I was kinda stuck, what with the deadline and the fact there was no way to move the farm in my book to a more appropriate area without doing a major overhaul. There was just no time. All I could do was clean up what I could, send the book off, and hold my breath until the emails rolled in.

Actually, they were pretty nice emails. People said things like, “I enjoyed the book, but I live in the area depicted, and there aren’t many pigs here, and definitely not on the kind of farm you described.”

In retrospect, I should have done my research sooner. But I got into the writing zone and didn’t want to disrupt my momentum. Sometimes it goes that way, and honestly, I don’t really regret how things worked out. Most readers didn’t notice the inaccuracies, and even if I had gotten all the pig farm stuff correct, something else probably would have slipped through. Something always does.


So, research pitfalls: too much, too little, too early, too late. Have I missed any? Probably, but I’ll have to research them.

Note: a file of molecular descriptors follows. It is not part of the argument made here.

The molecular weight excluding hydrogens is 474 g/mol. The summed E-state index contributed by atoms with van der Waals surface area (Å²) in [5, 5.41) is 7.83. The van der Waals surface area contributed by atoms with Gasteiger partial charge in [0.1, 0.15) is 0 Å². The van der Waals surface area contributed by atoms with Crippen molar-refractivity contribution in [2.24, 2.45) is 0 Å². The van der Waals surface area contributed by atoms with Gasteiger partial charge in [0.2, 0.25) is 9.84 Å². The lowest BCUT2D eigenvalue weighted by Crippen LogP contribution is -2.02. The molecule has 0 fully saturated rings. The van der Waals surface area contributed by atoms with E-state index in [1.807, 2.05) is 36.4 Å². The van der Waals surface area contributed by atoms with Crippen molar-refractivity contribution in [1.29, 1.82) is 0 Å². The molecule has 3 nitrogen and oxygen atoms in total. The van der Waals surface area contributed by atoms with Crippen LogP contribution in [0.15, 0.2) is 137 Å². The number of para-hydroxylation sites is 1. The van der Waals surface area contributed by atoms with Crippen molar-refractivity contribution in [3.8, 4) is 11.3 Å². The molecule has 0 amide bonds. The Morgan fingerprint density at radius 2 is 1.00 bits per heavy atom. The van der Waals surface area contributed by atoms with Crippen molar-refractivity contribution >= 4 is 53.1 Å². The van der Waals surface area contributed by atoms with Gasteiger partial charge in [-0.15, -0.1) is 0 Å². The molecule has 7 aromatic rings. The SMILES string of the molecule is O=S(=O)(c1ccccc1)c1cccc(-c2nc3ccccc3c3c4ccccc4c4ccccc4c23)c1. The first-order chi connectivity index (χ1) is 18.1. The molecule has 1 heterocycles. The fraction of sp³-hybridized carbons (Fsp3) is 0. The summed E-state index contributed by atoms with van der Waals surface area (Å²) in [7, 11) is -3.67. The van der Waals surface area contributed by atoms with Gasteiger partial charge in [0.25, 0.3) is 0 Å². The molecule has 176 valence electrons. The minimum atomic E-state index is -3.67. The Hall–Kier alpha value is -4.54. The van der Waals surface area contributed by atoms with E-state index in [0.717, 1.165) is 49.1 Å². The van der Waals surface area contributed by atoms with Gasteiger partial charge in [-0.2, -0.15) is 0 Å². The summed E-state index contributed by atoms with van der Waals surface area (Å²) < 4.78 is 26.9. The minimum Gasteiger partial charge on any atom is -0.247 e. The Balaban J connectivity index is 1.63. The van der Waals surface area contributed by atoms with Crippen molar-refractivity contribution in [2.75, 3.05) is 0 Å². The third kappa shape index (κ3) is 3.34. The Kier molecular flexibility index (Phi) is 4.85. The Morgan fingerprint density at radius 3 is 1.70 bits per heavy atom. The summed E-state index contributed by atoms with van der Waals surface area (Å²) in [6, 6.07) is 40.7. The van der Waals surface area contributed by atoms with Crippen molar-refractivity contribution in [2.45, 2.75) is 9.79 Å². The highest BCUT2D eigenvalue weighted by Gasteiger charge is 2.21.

9 comments:

  1. So true! "Everything is interesting." You know, though, if a book is engaging and satisfying, readers seem to be a little more forgiving of the minor details.

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    1. That's very true, Holly. I've had cops tell me they enjoyed my mysteries, and when I admitted to them I got a few points of police procedure wrong, they'd say, "Eh, it was no big deal. Nobody's perfect." :)

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  2. For me, it started back when gopherspace was what we had instead of web pages and hopping around in there was akin to following the White Rabbit. I got lost more times than I can count and never did look at alt.cowtipping. Great post to illustrate not only the lure, but the necessity.